NEW YORK — Now that he knows for certain he will soon be exponentially richer and that he has a deal in place that runs through 2011, Jazz All-Star forward Andrei Kirilenko has a vow.
Money, Utah's very own instant multimillion-dollar lottery winner insists, will not go to his head.
He said so Thursday, the same day it became apparent Kirilenko and the Jazz had finalized their agreement on a six-year contract extension believed to be worth $86.365 million.
"When I step on the floor, I'm thinking about game, and I thinking about (falling) down for the ball, hustling," Kirilenko said. "I will play with the same effort.
"It will not change me, (as) a person or (as) a player," he added. "I will be same. I will stop near the gate and sign autographs for the fans."
Today, the Jazz will formally announce that Kirilenko has signed the paperwork on an extension the two sides have been negotiating since August.
Sunday was the deadline for getting the deal done; if they did not, Kirilenko would have become a restricted free agent next summer.
For the longest time, Kirilenko's camp stood firm on its demand for a max-money $86 million deal.
For less long, the Jazz camp's offered hovered in the low-to-mid-to-high $70 million range — but no more, because Utah would have retained the right to match another team's offer to Kirilenko even if they did not agree to terms before this season.
The breaking point evidently came when Kirilenko and his agent, Marc Fleisher, gave the Jazz the discount they were seeking by agreeing to defer payment of a significant amount of the $86 million — perhaps in the 15 percent range — beyond six years.
Some of the contract may also be incentive-based, though Jazz
basketball operations senior vice president Kevin O'Connor would not discuss that Thursday night.
The deal, it's believed, will start at $10,967,500 in the 2005-06 season — or one-fourth of the current NBA team payroll salary cap. This season, though, Kirilenko is locked into making $1.67 million.
Kirilenko wound up, it seems, with the same max money Memphis gave Pau Gasol. The Jazz found a way to save a chunk of change over the course of the contract with the interest it can keep by not having to pay everything right away, plus the fact the contract is maxed at this season's cap figure and not next season's higher number. And both sides apparently are happy.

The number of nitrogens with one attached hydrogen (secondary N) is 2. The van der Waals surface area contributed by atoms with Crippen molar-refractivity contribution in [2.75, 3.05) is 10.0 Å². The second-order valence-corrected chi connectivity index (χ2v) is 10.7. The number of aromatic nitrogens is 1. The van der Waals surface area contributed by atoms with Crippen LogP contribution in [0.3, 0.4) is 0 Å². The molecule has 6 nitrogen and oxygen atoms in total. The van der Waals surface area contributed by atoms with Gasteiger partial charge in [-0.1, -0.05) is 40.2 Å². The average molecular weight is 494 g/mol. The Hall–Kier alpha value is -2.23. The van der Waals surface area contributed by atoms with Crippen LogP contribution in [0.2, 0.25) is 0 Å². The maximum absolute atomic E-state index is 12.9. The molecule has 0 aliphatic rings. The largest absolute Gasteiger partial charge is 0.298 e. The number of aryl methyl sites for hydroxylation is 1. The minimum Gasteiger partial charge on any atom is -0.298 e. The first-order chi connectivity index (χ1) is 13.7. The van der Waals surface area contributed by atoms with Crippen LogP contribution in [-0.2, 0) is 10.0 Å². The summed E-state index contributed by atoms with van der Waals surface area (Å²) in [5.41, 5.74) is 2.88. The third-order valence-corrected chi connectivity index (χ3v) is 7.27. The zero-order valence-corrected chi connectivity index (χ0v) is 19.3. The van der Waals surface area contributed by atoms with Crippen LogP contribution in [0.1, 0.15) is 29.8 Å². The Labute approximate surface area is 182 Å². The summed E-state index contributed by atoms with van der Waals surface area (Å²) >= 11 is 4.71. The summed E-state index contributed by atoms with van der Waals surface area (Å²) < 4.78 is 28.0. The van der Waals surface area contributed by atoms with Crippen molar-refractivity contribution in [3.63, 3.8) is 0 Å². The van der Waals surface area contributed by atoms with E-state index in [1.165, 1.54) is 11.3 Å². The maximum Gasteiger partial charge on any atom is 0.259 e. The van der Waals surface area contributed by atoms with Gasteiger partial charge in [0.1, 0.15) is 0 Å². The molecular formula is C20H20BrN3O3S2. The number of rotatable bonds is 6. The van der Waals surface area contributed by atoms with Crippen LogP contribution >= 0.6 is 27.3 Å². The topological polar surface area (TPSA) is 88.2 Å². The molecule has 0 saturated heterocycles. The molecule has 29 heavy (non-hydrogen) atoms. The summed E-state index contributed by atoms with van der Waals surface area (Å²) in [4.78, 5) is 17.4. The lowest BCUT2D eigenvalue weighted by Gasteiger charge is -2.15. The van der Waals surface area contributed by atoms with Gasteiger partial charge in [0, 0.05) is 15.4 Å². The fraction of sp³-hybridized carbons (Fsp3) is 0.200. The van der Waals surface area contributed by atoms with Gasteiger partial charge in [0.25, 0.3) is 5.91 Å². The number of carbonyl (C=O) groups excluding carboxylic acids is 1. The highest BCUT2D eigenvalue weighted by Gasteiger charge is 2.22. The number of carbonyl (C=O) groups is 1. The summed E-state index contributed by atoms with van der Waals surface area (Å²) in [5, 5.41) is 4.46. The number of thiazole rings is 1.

Kirilenko said he would talk much more about the deal today, but he was beaming both before and after Utah played its final game of the preseason against the New York Knicks on Thursday night at Madison Square Garden.
"I love Jazz," he said before a 10-point, three-steal, two-block effort in the Jazz's 89-83 loss to the Knicks, "and I love to be (in Utah)."
Just 23 years old, Kirilenko said he looks forward to playing on a team that also this year has signed 22-year-old Carlos Boozer to a six-year, $68 million deal; 25-year-old Mehmet Okur to a six-year, $50 million deal; both 25-year-old Carlos Arroyo and 27-year-old Gordan Giricek to four-year, $16 million deals; and Jarron Collins to a two-year, $3.4 million deal — not to mention rookie contracts for 19-year-old Kris Humphries and 21-year-old Kirk Snyder worth at least $4.78 million and $4.31 million, respectively.
For those counting at home, that is nearly $250 million that Jazz owner Larry H. Miller has committed to spending just since last July.
"We have a young, potentially great team — and a legendary coach (in Jerry Sloan)," Kirilenko said. "We have a great organization . . . and it's a great confidence to build a team that can dominate the next few years in the league.
"And we're still growing. We're young," he added. "It does not mean we are (going to) play right now strong. No. We can build a team right now, and we will try to play strong, and stronger and stronger."